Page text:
With huge risk comes huge reward.
That was Sonny Bill Williams' rationale for the decision to take on a fighter of Francois Botha's pedigree at the Brisbane Entertainment Centre on Friday night.
Unbeaten Williams (5-0, 3 KOs) will face his sternest boxing challenge to date in Botha - a fighter who has mixed it with the world's best.
Mike Tyson, Lennox Lewis, Evander Holyfield and Vitali Klitschko are among his 56 opponents.
The 44-year-old nicknamed 'The White Buffalo' taunted Williams - who will make his return to rugby league with the Sydney Roosters after the fight, following a stint in rugby union - claiming the ex-All Black did not belong in the ring with him.
Williams is aware of the challenge as he vies for the vacant WBA International heavyweight title.
"It's a massive risk but it's massive reward as well," Williams said.
"I know who he is, I know where he's been but that's the challenge.
"I could lose. That's the element of risk you have to take.
"All my career that's what I've done - put myself out of my comfort zone and take risks.
"I'm 27 now - I'm not getting any younger. It's either all or nothing.
"If I want it to come to fruition - the dream of doing this in the future - I need to do this."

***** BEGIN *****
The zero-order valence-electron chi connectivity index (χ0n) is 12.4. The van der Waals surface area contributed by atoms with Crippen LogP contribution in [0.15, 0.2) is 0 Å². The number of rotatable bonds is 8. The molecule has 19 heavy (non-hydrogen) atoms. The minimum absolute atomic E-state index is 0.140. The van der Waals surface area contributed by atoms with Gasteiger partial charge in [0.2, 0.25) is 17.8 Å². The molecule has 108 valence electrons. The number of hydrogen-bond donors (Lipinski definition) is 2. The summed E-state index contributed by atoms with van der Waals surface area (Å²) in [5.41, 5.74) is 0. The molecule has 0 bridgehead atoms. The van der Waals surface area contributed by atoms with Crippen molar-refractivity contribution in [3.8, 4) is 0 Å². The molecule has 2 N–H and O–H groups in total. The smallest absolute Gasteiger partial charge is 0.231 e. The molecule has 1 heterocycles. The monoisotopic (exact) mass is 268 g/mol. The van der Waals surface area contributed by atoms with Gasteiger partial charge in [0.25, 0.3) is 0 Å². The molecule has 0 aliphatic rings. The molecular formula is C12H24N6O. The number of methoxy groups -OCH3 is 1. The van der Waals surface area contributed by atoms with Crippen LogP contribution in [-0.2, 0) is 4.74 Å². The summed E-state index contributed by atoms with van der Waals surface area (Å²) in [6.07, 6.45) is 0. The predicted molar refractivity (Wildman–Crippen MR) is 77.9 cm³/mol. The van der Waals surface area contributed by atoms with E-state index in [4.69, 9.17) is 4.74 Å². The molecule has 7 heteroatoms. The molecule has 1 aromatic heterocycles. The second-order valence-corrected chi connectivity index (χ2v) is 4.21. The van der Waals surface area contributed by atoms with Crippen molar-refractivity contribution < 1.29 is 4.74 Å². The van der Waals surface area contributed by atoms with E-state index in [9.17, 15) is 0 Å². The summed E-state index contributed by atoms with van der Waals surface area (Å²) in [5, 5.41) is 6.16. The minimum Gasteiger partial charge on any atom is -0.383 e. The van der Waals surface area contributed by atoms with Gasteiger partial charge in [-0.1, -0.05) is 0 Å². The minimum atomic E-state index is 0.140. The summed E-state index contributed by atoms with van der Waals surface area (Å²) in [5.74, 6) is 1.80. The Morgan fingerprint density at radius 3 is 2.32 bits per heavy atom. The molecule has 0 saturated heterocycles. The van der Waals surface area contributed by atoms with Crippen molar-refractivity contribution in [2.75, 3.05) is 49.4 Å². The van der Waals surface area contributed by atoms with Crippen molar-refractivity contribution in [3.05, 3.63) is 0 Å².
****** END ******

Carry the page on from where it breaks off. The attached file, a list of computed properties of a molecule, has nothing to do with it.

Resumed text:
Williams wasn't always convinced he was up to taking on a fighter of Botha's class, but gained confidence from his last-start win over Clarence Tillman.
Williams stopped Tillman in the first round of their bout in Hamilton last February.
"Before (the last fight) I didn't think I had too much ability," Williams said.
"I just tried to use my athleticism.
"It was a real eye opener. I just seemed to pick it up.
"It surprises the heck out of me. Boxing's not in my blood.
"My old man probably threw a couple of overhand rights in the pub but that was it," he joked.
Williams credits Tony Mundine with developing his ring acumen but, after his manager Khoder Nasser's fallout with Anthony Mundine prompted a change of cornerman, he continued under the tutelage of Mick Akkaway.
"We sought out Mick's help and it has grown from there," Williams said.
"My confidence has grown. That's why we're stepping up in calibre of fighter."
Williams admitted his pectoral injury, which delayed the bout from its original November date, had hampered his training slightly but insists he is now fully fit.
"I saw the specialist last week and its 100 per cent," Williams said.
"I could have pulled out of the fight again but I don't want to be outside the ring for two years."
After attacking Williams' credibility on Tuesday, Botha (48-8-3, 29 KOs) was in a far more polite mode, insisting the movement of rugby players such as Williams and Quade Cooper into boxing is beneficial to pugilism.
"I wish more sportsmen would come into the boxing arena," Botha said.
"It is really reviving boxing."
Botha has lost four of his past five bouts and hasn't fought since his points loss to Italian Francesco Pianeta in Germany last year.